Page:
• Supports up to six speeds, plus two ranges
  • Calculates speedometer drive gear for Fords, including speedometer error.  (This will work for some other makes as well.)
  • Shows the RPM after shift for each gear shift

How to Get Your Copy:

  • If you’re already a Google Drive user, click the “File” menu, and “Make A Copy.”  This will give you your own copy, which you can edit at will.
  • If you’re not a Drive user, you can click “File” > “Download As” to get a copy in the spreadsheet program of your choice.  You might have to do a little cleanup work to make it pretty again, but everything should work.

Instructions for use:

  • Fill in the (yellow) blanks with your information.  Vehicle and Trans fields are only there so you can keep track of your results if you choose to print this out.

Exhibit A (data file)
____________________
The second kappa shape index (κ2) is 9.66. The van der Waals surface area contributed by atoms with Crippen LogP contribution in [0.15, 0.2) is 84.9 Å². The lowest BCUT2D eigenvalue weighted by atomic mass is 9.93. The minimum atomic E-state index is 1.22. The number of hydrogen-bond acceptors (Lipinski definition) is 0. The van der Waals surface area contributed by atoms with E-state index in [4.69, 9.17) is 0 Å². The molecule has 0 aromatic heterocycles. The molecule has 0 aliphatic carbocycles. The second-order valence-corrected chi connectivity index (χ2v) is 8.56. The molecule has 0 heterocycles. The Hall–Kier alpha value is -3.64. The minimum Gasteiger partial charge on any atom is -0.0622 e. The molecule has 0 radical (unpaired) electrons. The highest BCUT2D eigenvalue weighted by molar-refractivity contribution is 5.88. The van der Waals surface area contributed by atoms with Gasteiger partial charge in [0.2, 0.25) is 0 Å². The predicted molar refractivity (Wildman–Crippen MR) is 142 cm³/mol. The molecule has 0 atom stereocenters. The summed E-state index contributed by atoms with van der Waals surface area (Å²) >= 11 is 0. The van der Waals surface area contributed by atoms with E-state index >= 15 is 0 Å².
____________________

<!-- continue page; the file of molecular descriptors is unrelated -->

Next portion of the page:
• Axle field should be obvious.  If you’re using a portal axle (Unimog, H1, aftermarket, etc) you’ll need to put your total axle gearing here, not just your differential gears.
  • Range can be 0 for single range cars, or the ratio in your transfer case for four wheel drives or trucks with splitters.
  • Tire diameter is in inches.  Your equivalent tire revs per mile will show on the right for the tire diameter you enter.  If you are going primarily by a manufacturer’s rev/mi figures, I’d recommend guessing your diameter until you get Rev/Mi correct as the fastest method.
  • Enter your transmission’s gear ratios in rows 11-16.  Unused gears can be left at “0”.
  • If you need revs at a specific road speed, you can easily change the speeds in row 10.  Engine revs below will change to suit the speeds you’ve entered.
  • Entering your shift point in row 38 will show you your road speed for each shift, RPM before and after, and % drop in RPM.

I’ve found this spreadsheet very useful over the years, and hope you do, too!  Please, feel free to leave any questions in the comments below.